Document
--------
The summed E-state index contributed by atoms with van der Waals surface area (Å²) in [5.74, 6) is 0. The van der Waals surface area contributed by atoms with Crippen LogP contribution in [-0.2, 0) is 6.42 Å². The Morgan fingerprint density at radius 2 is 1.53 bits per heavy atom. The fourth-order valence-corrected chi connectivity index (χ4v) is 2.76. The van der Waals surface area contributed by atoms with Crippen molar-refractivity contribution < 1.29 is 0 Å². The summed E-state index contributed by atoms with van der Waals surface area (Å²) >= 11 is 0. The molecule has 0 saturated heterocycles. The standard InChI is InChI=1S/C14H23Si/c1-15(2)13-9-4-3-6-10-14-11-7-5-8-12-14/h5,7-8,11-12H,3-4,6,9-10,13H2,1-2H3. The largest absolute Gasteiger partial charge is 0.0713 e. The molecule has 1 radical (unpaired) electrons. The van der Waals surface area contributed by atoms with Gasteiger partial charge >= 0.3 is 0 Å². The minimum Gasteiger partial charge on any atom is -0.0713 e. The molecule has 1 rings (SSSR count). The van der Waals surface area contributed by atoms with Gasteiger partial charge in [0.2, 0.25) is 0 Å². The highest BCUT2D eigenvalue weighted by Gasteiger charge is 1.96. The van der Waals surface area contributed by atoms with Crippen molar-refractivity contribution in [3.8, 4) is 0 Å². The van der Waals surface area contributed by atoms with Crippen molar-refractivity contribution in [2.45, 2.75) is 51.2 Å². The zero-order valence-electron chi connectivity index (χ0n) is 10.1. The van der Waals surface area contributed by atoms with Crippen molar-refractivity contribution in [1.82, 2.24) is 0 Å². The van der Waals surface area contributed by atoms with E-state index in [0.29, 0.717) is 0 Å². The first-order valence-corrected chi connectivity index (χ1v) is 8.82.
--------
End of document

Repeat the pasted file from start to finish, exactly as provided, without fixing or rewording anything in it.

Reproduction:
The summed E-state index contributed by atoms with van der Waals surface area (Å²) in [5.74, 6) is 0. The van der Waals surface area contributed by atoms with Crippen LogP contribution in [-0.2, 0) is 6.42 Å². The Morgan fingerprint density at radius 2 is 1.53 bits per heavy atom. The fourth-order valence-corrected chi connectivity index (χ4v) is 2.76. The van der Waals surface area contributed by atoms with Crippen molar-refractivity contribution < 1.29 is 0 Å². The summed E-state index contributed by atoms with van der Waals surface area (Å²) >= 11 is 0. The molecule has 0 saturated heterocycles. The standard InChI is InChI=1S/C14H23Si/c1-15(2)13-9-4-3-6-10-14-11-7-5-8-12-14/h5,7-8,11-12H,3-4,6,9-10,13H2,1-2H3. The largest absolute Gasteiger partial charge is 0.0713 e. The molecule has 1 radical (unpaired) electrons. The van der Waals surface area contributed by atoms with Gasteiger partial charge >= 0.3 is 0 Å². The minimum Gasteiger partial charge on any atom is -0.0713 e. The molecule has 1 rings (SSSR count). The van der Waals surface area contributed by atoms with Gasteiger partial charge in [0.2, 0.25) is 0 Å². The highest BCUT2D eigenvalue weighted by Gasteiger charge is 1.96. The van der Waals surface area contributed by atoms with Crippen molar-refractivity contribution in [3.8, 4) is 0 Å². The van der Waals surface area contributed by atoms with Crippen molar-refractivity contribution in [2.45, 2.75) is 51.2 Å². The zero-order valence-electron chi connectivity index (χ0n) is 10.1. The van der Waals surface area contributed by atoms with Crippen molar-refractivity contribution in [1.82, 2.24) is 0 Å². The van der Waals surface area contributed by atoms with E-state index in [0.29, 0.717) is 0 Å². The first-order valence-corrected chi connectivity index (χ1v) is 8.82.